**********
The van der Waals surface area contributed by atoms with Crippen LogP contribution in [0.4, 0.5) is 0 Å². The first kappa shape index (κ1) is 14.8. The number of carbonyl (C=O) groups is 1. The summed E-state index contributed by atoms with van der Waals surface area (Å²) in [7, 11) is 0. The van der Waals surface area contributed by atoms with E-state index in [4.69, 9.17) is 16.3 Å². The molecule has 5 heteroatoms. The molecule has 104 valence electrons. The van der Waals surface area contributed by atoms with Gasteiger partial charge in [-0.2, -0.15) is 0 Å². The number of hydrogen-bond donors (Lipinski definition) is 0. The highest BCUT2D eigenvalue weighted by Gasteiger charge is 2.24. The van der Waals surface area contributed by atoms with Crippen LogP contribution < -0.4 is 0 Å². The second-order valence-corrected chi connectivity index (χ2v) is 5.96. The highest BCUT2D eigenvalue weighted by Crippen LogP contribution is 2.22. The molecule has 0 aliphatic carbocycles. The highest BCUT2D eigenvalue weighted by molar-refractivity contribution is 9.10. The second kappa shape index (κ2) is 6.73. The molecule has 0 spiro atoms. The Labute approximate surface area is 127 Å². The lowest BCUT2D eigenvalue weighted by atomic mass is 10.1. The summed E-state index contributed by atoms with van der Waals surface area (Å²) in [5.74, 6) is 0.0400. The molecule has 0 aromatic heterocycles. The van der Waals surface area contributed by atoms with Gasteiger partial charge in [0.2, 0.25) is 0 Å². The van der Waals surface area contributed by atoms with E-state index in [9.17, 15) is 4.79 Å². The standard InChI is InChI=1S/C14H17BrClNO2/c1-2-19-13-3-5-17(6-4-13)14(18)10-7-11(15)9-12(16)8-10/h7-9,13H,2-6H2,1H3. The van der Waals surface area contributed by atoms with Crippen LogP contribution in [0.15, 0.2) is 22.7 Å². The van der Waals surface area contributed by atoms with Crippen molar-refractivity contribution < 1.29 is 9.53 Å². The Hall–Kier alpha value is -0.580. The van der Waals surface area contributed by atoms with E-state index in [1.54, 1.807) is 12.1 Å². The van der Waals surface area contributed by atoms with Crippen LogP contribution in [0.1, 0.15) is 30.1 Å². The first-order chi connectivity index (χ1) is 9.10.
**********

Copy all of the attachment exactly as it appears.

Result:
The van der Waals surface area contributed by atoms with Crippen LogP contribution in [0.4, 0.5) is 0 Å². The first kappa shape index (κ1) is 14.8. The number of carbonyl (C=O) groups is 1. The summed E-state index contributed by atoms with van der Waals surface area (Å²) in [7, 11) is 0. The van der Waals surface area contributed by atoms with E-state index in [4.69, 9.17) is 16.3 Å². The molecule has 5 heteroatoms. The molecule has 104 valence electrons. The van der Waals surface area contributed by atoms with Gasteiger partial charge in [-0.2, -0.15) is 0 Å². The number of hydrogen-bond donors (Lipinski definition) is 0. The highest BCUT2D eigenvalue weighted by Gasteiger charge is 2.24. The van der Waals surface area contributed by atoms with Crippen LogP contribution < -0.4 is 0 Å². The second-order valence-corrected chi connectivity index (χ2v) is 5.96. The highest BCUT2D eigenvalue weighted by Crippen LogP contribution is 2.22. The molecule has 0 aliphatic carbocycles. The highest BCUT2D eigenvalue weighted by molar-refractivity contribution is 9.10. The second kappa shape index (κ2) is 6.73. The molecule has 0 spiro atoms. The Labute approximate surface area is 127 Å². The lowest BCUT2D eigenvalue weighted by atomic mass is 10.1. The summed E-state index contributed by atoms with van der Waals surface area (Å²) in [5.74, 6) is 0.0400. The molecule has 0 aromatic heterocycles. The van der Waals surface area contributed by atoms with Gasteiger partial charge in [0.2, 0.25) is 0 Å². The van der Waals surface area contributed by atoms with E-state index in [9.17, 15) is 4.79 Å². The standard InChI is InChI=1S/C14H17BrClNO2/c1-2-19-13-3-5-17(6-4-13)14(18)10-7-11(15)9-12(16)8-10/h7-9,13H,2-6H2,1H3. The van der Waals surface area contributed by atoms with Crippen LogP contribution in [0.15, 0.2) is 22.7 Å². The van der Waals surface area contributed by atoms with Crippen molar-refractivity contribution < 1.29 is 9.53 Å². The Hall–Kier alpha value is -0.580. The van der Waals surface area contributed by atoms with E-state index in [1.54, 1.807) is 12.1 Å². The van der Waals surface area contributed by atoms with Crippen LogP contribution in [0.1, 0.15) is 30.1 Å². The first-order chi connectivity index (χ1) is 9.10.